People go in and out of the nearby Altamira subway station, and they walk in different directions with a purpose. Mornings and afternoons are beset by traffic, the minutes drowned by the sound of horns and angry shouts from drivers and motorizados. This is the southeast corner of the emblematic Plaza Atlamira, the home of Lugar Común, a little bookstore founded in 2012 by a group of young, assiduous book-lovers who also owned a small publishing firm.
Inside, music plays, mostly in English, at low volume, fostering a cozy and refined environment. From the small tables right beside the glass walls, the obelisk from the square keeps guard. In the background is the imposing Ávila mountain. It’s the heart of eastern Caracas.
The number of clients decreased during the first two months of protests, but struggling to keep the book-selling business alive is nothing new to these folks.
“There’s not a lot of interest or money in it, so I think book culture is one of the last things that is considered, if at all, in the national budget,” said Rebeca Perez Gerónimo, member of the staff and a recent literature graduate from Universidad Central de Venezuela.
Yet Rodrigo Blanco Calderon, author, contributor to Prodavinci, and co-founder of Lugar Común said that they were aware of the problems to come before even thinking of opening the bookstore. “We opened when lots of libraries were closing in Caracas, when the recession and the editorial crisis were already underway… Por Locos,” he says.
Blanco Calderon is an award-winning author known for playing with language and with the organization of the narrative. He says his favorite Venezuelan writers-Francisco Massiani, Romulo Gallegos and Ramos Sucre in poetry- have been an inspiration to his usually brief fiction creations. On the table where he sits, covered by a pile of books from which some client was probably choosing earlier, lies one of his recent publications, a collection of 6 short stories titled Las Rayas. He spots it nonchalantly and continues: “only the best Venezuelan authors are published by our house, and that’s why our three-person editorial team chooses them.” He looks up with a serious, not proud, expression.
On the other end of the small space, near the collection of Lugar Común’s publications, stands Perez Geronimo wearing a black dress, talking to other young clerks. Most of them are recent literature graduates like her. Perez’s short black hair decorates her girly smiling face. She talks rapidly but accurately. Their conversation is interrupted by clients to whom they eagerly recommend and describe books, guiding them through a world full of colorful titles.
Perez and Blanco Calderon agree that becoming a cultural nexus enterprise and emphasizing the role of the bookstore as a gathering place is what made Lugar Común relevant and distinct. “I think the concept didn’t exist as strongly as we are emphasizing it here, and it has been very well received” said Calderon.
“We host events, not only book presentations but also lectures. We have at least 5 events weekly. We have two rooms for classes” and Perez points upstairs. “Here people come and spend the day.” She nods toward a couple of men sitting on tables with coffee, choosing among tall piles of books or working on their ipads.
“They don’t always buy something but the fact that we offer a friendly environment, attracts more public, and ultimately translates to profits.” She smiled satisfied, bringing her hands together.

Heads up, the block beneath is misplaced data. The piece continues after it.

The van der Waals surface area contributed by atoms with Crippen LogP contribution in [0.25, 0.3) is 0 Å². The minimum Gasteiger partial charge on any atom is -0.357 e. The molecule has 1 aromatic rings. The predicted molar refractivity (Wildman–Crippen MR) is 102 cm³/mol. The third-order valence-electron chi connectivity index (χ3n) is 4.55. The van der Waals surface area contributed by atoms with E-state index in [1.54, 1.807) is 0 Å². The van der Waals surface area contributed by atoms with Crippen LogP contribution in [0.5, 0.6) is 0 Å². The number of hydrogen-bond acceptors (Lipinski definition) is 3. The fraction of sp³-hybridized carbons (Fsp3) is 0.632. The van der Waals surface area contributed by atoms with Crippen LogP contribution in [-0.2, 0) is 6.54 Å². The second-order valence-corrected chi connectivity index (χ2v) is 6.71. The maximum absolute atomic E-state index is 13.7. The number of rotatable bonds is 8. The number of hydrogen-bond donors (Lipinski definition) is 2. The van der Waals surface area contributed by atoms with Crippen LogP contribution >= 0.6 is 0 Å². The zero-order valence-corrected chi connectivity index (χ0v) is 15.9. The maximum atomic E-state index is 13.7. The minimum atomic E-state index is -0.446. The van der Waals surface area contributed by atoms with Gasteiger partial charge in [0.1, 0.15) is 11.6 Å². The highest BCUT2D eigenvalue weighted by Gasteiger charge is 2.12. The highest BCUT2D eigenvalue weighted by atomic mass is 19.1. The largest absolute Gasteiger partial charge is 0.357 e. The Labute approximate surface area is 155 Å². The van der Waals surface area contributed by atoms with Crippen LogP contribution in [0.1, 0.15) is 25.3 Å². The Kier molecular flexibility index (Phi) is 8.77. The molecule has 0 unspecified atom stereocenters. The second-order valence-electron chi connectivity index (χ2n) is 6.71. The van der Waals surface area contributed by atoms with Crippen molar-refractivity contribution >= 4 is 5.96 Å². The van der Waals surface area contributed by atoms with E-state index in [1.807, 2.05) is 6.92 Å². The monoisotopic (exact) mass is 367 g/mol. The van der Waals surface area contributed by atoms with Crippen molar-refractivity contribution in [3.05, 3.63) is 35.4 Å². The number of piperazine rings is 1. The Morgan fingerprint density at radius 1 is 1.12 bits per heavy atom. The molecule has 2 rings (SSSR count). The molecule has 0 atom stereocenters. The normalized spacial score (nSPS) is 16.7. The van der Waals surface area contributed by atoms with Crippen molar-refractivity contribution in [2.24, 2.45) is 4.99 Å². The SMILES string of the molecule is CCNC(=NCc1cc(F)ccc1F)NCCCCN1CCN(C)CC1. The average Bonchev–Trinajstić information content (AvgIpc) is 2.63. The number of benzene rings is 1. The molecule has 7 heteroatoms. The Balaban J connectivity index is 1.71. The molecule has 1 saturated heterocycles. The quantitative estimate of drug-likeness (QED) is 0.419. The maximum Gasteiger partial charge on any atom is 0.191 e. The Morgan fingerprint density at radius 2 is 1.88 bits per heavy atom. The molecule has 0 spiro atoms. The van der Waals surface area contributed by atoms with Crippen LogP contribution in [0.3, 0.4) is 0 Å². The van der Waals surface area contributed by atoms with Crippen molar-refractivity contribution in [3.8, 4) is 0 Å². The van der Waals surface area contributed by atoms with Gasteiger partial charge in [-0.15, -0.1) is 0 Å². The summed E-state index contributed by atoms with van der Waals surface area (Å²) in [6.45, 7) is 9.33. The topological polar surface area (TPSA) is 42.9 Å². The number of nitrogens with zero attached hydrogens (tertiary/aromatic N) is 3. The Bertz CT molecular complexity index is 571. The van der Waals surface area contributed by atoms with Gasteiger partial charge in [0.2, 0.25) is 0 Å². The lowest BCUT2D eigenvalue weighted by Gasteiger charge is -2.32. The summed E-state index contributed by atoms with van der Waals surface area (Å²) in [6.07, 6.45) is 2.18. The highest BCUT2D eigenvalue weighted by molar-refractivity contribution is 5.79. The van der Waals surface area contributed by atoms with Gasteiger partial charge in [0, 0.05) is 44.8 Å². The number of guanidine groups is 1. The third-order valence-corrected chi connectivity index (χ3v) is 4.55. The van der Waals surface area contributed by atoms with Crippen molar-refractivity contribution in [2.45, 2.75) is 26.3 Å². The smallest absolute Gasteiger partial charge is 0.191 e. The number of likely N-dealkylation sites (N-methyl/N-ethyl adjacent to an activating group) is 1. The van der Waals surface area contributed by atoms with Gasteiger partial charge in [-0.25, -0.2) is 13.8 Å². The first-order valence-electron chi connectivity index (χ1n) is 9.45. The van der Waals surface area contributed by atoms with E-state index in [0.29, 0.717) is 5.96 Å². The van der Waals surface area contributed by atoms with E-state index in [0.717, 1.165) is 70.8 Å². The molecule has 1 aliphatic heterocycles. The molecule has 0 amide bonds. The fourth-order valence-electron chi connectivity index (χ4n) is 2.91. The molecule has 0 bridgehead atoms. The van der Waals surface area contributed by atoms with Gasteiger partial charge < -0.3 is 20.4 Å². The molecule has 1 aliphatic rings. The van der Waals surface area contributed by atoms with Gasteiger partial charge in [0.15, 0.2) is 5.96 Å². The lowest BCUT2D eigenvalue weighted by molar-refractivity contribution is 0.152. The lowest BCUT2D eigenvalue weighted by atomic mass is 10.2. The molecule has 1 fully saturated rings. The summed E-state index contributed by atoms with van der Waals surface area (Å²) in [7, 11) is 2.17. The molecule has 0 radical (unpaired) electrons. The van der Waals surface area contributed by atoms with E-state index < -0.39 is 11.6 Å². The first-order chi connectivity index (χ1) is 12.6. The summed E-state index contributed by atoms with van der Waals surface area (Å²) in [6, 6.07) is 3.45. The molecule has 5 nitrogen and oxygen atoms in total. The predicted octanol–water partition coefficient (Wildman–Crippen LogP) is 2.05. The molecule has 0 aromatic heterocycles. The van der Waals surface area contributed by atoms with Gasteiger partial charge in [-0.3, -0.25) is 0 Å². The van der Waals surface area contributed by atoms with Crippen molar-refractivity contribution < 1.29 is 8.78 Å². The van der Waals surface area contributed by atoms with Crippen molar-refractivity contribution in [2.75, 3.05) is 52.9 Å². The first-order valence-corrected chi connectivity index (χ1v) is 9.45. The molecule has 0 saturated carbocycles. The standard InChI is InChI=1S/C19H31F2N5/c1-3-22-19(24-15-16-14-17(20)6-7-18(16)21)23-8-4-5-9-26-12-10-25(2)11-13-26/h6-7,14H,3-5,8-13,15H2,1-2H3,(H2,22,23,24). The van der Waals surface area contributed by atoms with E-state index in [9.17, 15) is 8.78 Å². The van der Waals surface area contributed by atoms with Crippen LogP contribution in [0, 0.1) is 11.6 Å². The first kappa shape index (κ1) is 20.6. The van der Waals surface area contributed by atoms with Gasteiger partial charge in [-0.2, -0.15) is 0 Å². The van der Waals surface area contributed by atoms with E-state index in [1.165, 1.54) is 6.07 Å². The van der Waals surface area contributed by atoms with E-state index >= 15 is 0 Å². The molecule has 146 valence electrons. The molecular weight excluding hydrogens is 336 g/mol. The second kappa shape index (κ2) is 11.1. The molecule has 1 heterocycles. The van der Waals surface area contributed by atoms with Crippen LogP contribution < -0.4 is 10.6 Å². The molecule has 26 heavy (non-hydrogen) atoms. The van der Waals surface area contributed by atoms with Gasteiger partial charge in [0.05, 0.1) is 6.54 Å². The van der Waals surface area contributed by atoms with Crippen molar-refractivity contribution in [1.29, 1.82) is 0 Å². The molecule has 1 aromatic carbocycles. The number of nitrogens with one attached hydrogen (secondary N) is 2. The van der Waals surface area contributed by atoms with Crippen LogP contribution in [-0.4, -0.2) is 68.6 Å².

Booksellers are in crisis worldwide, of course, as the e-reader boom combines with declining overall readership. So bookstores have to reimagine themselves not only as businesses but also as spaces that contribute in some way to the life of the city. That’s the mission of Lugar Común.
Blanco Calderón said that there have been other extremely important literary ventures in Caracas.
“From what was the Suma Library in Sabana grande, which was a legendary space since the 60s and is now barely staying alive, to what was the Librería del Ateneo… Right now there are a few very beautiful projects like El Buscón, organized by Catina Hernández, and Kalathos.”
Kalathos is set inside an art center that features photography and architecture shows, picture galleries, flower shops, a restaurant and a coffee shop. The bookstore occupies a larger space than Lugar Común, and it includes an outdoor area where people sit for coffee. The smell of coffee predominates everywhere except in the back corner, where the smell of old used books smothers it. Wandering people are usually more interested in the bookstore’s interactive ambiance than in the careful selection of books it offers.
Sadly, in the last years many prominent bookstores have had to close in the city – the list of casualties includes Monte Avila, Ateneo de Caracas, Macondo, and Libroria. Blanco Calderon said that the government has provoked a total crisis of primary goods production. ¨They don’t produce the varieties and the amount of paper needed to satisfy the literary industry.¨
Publishing houses have to import paper to be able to print books, which has generated a process of lobbying between publishers and the government – something they are ill-equipped to handle. Now that foreign money is scarce, too, publishers aren’t able to import paper at all, so the production of books has been dramatically reduced.
“We have many books waiting to be printed not only because there’s no paper, but also because printers are damaged and it is imposible to find spare parts,” said Perez Geronimo.
“Inflation has also caused books to become luxury items where just one nationally produced book can cost you a fourth of a minimum wage,¨ Blanco Calderon says.
“But some of us are still moving. There’s people that still live off of books, and as long as that’s the case, the book culture will be kept alive…”